Warner Music Group has participated in Roblox’s $520 million Series H funding round ahead of the social gaming platform’s debut on the public market through a Spotify-style direct listing.
Roblox recently announced the more than half-billion-dollar funding round’s completion in a general release. Shares cost $45 apiece in the Series H, valuing the 15-year-old entity – which offered a Lil Nas X concert in November that attracted approximately 33 million total viewers – at $29.5 billion.
Warner Music Group joined the Investment Group of Santa Barbara and “several current investors” in the round, which was led by Menlo Park- and Boston-based Altimeter Capital as well as San Francisco-headquartered Dragoneer. Dragoneer – a previous backer of companies including ByteDance and Spotify – describes itself on Crunchbase as a “long-only” investment firm.
Additionally, Altimeter’s “representative investments” include TikTok parent ByteDance and Epic Games (the latter being the studio behind Fortnite; Chinese conglomerate Tencent also owns 40 percent of Epic).
Addressing the Series H participants in a statement, Roblox cofounder and CEO David Baszucki said, in part: “We look forward to working with all of them as we continue our mission to build a human co-experience platform that enables shared experience, from play to work, and learning among billions of users.”
For Roblox, which boasts north of 160 million (chiefly young) monthly active users, the successful funding round – and the interest from Warner Music – is indicative of the unprecedented viewership and earning potential associated with digital concerts.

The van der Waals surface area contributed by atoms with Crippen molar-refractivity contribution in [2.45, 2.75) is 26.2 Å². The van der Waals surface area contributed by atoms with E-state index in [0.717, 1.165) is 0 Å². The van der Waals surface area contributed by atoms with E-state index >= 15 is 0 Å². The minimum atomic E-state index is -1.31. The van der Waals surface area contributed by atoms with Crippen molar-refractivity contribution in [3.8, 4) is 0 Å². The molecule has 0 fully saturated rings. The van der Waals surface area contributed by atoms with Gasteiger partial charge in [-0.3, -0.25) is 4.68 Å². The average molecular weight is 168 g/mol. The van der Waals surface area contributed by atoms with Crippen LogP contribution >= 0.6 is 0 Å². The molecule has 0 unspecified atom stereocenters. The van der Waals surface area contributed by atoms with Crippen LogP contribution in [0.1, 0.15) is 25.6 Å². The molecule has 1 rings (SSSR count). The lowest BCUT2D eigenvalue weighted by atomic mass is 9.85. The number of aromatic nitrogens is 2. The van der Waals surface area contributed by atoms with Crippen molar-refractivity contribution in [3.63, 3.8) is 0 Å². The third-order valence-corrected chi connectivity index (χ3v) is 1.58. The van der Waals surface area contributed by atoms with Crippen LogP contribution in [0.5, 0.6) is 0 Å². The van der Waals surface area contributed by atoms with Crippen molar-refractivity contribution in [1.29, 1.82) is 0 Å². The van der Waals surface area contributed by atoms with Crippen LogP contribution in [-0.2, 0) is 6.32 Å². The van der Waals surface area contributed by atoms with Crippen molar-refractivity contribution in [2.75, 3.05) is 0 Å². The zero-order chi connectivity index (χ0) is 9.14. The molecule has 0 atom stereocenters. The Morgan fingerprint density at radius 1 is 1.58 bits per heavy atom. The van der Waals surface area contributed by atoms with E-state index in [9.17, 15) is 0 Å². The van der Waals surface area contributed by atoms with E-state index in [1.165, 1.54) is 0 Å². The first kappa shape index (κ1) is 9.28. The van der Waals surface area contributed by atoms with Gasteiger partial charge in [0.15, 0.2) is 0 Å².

In April of 2020, over 12 million fans attended Travis Scott’s Astronomical concert in the world of Fortnite. The figure doesn’t account for those who watched the show outside of the game – including on YouTube, where the official clip has some 125 million views, and Twitch.
Microtransactions alone rendered the virtual concert an unqualified success – Scott reportedly took home $20 million for the show, with most of the paycheck deriving from users’ digital-merchandise purchases – but the possible promotional benefits of multimillion-person audiences are also significant, for artists.
Building upon the point, global pop star (and Warner Music artist) Ava Max hosted a launch party for her Heaven and Hell album inside Roblox; about 1.16 million fans attended the function, with a total of almost 167,000 concurrent guests, according to reports. Similarly, Lil Nas X utilized a portion of his Roblox set to perform “Holiday,” which he released in mid-November.
Earlier this week, MelodyVR completed its Napster acquisition. In a statement on the buyout, MelodyVR CEO Anthony Matchett explained that his company will now look “to build a next-generation music platform” – including support for livestream concerts. And back in August, Jay-Z’s Tidal dropped $7 million on “tokens” that will serve as the currency in the Sensorium Galaxy, a VR-driven (and music-focused) digital universe.
The Galaxy is slated to go live sometime in 2021’s first half, and Sensorium has already announced several “exclusive” sets. Like those in Fortnite and Roblox, the shows will feature a virtual avatar of the performer at hand (DJ Black Coffee, in this instance).